- The CFTC report released last week (dated November 19) provides an interesting element to upcoming trade as prices fell at the beginning of the week. The Managed Money short position took advantage of the declines by adding 41,816 contracts as prices tested the support at $2.50. The Managed Money long positions sold off 8,831 contracts with the declines. The speculative short position is extending positions to levels that may induce a covering rally similar to what happened earlier this month.
- The market internals developed a more neutral bias as prices rallied off of support on higher open interest but lower volume.
- Prices have defined the area at the island gap ($2.724), which will continue to find sellers on challenges. With expiration coming this Tuesday, it is likely that the gap will hold as a cap during expiration, regardless of the bullish history of expirations. For the past two-plus years, the expiration process has provided some sort of rally during the process. On the bearish side, the behavior last week challenged the major area of support (around $2.50). That area is likely to hold declines during expiration.
NATURAL GAS LIQUIDS
- NGL price movements were mostly up last week, with the exception of butane. Ethane was up 2.5% to average $0.198/gal for the week, propane gained 1.6% to average $0.546/gal, and natural gasoline increased by 4.1% to average $1.23/gal. In contrast, normal butane averaged $0.735/gal compared to $0.760/gal the week before (down 3.3%) and isobutane lost 1.2% to average $0.798/gal.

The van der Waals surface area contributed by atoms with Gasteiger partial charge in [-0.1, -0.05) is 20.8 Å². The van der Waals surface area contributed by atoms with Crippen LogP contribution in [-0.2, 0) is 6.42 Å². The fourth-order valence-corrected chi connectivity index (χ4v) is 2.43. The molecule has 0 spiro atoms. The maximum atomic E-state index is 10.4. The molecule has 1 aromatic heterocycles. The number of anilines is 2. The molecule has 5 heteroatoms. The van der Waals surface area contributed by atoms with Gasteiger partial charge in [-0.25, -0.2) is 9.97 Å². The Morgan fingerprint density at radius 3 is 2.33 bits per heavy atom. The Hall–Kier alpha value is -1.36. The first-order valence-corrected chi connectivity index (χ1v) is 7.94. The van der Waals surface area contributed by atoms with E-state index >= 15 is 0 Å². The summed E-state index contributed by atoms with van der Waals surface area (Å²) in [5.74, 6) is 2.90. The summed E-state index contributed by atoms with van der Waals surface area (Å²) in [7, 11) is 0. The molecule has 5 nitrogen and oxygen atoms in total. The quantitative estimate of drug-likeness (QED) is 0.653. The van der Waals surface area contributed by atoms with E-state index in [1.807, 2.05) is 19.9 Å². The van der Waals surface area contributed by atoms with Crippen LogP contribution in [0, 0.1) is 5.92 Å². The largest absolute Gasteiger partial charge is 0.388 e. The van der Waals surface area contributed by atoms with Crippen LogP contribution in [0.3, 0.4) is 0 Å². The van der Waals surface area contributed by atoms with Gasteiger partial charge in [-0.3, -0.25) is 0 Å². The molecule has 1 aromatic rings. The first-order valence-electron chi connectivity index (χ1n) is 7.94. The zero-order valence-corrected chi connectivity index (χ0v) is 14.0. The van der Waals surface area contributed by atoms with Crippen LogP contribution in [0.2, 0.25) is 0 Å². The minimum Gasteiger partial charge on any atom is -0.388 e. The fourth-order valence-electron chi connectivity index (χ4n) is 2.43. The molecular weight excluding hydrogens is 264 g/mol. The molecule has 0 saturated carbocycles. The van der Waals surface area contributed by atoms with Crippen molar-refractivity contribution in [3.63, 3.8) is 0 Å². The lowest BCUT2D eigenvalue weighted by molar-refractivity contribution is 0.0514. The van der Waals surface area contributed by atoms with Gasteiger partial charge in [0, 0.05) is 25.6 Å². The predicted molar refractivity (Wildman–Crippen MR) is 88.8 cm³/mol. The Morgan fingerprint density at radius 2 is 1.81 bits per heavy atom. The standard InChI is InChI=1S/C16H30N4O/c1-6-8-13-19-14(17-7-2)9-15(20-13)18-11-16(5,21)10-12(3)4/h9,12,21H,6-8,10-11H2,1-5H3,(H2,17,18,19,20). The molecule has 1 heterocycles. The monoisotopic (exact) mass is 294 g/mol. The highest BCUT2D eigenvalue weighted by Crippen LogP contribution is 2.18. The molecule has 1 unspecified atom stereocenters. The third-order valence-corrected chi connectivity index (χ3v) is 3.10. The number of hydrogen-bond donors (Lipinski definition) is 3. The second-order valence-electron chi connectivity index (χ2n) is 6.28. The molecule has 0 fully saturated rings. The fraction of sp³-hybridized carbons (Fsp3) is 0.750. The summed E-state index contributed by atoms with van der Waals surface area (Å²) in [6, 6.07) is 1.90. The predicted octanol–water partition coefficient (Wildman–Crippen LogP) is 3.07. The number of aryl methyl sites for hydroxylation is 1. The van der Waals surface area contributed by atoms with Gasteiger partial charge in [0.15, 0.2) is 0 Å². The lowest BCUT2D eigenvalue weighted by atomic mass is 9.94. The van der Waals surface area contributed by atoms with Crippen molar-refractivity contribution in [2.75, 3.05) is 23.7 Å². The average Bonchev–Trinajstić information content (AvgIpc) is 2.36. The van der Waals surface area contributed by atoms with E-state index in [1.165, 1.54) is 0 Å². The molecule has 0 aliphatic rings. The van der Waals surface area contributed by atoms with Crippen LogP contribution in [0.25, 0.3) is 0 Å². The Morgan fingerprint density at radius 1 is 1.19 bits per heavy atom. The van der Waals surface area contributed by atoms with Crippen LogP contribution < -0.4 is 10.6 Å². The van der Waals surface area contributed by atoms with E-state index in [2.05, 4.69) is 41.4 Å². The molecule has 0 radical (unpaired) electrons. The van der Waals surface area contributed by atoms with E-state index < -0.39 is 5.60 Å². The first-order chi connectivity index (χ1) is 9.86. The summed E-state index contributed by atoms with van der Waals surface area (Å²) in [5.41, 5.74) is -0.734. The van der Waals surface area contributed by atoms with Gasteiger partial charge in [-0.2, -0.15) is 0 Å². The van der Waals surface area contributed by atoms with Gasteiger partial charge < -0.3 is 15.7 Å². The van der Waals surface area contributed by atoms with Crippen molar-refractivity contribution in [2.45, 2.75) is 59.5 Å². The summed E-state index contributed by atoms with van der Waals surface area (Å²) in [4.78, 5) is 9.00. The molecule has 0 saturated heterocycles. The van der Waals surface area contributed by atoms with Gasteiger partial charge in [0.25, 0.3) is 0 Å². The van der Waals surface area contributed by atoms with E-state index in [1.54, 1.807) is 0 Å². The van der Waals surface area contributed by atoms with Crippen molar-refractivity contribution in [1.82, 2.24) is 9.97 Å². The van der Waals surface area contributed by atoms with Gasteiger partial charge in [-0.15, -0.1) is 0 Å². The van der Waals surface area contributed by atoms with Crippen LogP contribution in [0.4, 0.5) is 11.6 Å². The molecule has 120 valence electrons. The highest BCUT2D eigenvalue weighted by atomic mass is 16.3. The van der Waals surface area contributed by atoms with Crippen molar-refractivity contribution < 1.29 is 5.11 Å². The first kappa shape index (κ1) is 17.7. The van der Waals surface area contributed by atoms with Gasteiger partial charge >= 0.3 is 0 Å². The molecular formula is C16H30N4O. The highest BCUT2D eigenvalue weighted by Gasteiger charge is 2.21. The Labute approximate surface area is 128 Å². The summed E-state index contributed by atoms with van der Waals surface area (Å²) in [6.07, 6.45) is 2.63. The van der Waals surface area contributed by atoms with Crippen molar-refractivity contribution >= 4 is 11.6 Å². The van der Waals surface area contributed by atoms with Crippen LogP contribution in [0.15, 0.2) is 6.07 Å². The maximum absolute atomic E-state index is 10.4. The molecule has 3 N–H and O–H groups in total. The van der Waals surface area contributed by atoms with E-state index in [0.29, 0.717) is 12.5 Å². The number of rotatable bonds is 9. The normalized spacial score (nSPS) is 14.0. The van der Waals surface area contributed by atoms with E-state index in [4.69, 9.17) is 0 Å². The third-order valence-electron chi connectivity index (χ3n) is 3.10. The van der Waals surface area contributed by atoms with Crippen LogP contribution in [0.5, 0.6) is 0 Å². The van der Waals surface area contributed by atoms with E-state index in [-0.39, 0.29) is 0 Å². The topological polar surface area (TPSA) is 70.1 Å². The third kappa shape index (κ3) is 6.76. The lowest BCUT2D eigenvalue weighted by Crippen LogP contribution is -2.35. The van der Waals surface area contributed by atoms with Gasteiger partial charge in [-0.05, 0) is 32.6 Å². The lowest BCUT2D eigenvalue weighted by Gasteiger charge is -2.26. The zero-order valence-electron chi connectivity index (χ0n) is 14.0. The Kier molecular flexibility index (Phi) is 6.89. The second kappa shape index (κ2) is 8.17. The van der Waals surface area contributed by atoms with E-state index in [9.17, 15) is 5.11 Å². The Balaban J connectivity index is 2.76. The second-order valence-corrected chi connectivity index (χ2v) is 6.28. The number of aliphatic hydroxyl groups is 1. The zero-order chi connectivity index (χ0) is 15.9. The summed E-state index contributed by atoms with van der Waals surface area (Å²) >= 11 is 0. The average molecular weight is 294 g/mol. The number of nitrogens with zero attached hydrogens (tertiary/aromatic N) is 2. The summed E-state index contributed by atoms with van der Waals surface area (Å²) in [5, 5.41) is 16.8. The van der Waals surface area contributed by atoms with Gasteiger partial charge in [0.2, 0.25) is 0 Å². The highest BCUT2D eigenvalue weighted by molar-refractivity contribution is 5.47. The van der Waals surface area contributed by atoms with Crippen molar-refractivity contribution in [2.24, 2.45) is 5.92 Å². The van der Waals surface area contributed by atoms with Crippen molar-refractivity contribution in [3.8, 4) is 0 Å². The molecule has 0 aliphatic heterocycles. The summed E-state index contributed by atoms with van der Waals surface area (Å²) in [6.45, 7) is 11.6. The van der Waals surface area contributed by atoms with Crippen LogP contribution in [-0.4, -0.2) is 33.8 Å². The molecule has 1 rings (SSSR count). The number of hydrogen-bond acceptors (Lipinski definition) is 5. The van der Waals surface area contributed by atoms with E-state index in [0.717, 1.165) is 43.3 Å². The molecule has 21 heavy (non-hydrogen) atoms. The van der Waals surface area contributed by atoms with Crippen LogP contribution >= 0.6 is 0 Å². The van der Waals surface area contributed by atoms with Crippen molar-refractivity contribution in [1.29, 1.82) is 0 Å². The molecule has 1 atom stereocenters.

- Propane has remained supported due to increased demand for residential heating and late-season crop drying, but pre-holiday buying likely also played a role with last week’s price increases. Despite being down on average for the week, normal butane also clawed back most of its losses by the end of trading on Friday. Tight supply and increases in Asian prices were the key drivers behind the rebound.
- The EIA reported a large draw in propane/propylene stocks of nearly 3.5 MMBbl last week, which came on the back of another large stock draw reported the week before. Stocks now stand at 94.2 MMBbl, which is roughly 12 MMBbl higher than the same week in 2018 and 20 MMBbl higher than the same week in 2017.
- US waterborne imports of crude oil rose for the week ending November 22, according to Enverus’s analysis of manifests from US Customs & Border Patrol. As of November 25, aggregated data from customs manifests suggests that overall waterborne imports increased by 215 MBbl/d from the previous week. The increase was driven by higher imports to PADDs 1 and 5, which rose 212 MBbl/d and 276 MBbl/d, respectively. PADD 3 crude imports fell, down 272 MBbl/d.
- PADD 5 imports of Libyan crude oil have been strong this month and are on pace to be the second highest since at least 2017. The highest month for PADD 5 imports of Libyan crude oil was May 2019. All of these barrels have been destined for the Par Refinery in Kapolei, Hawaii. Libya produces mostly light, sweet grades, and all of the barrels imported so far this month have been Mesla Sarir, a light, sweet grade. The increasing imports of Libyan crude could face some competition as the refinery has recently received a cargo of US crude from the Jones Act tanker Houston. This tanker should deliver barrels to the refinery for the next several years.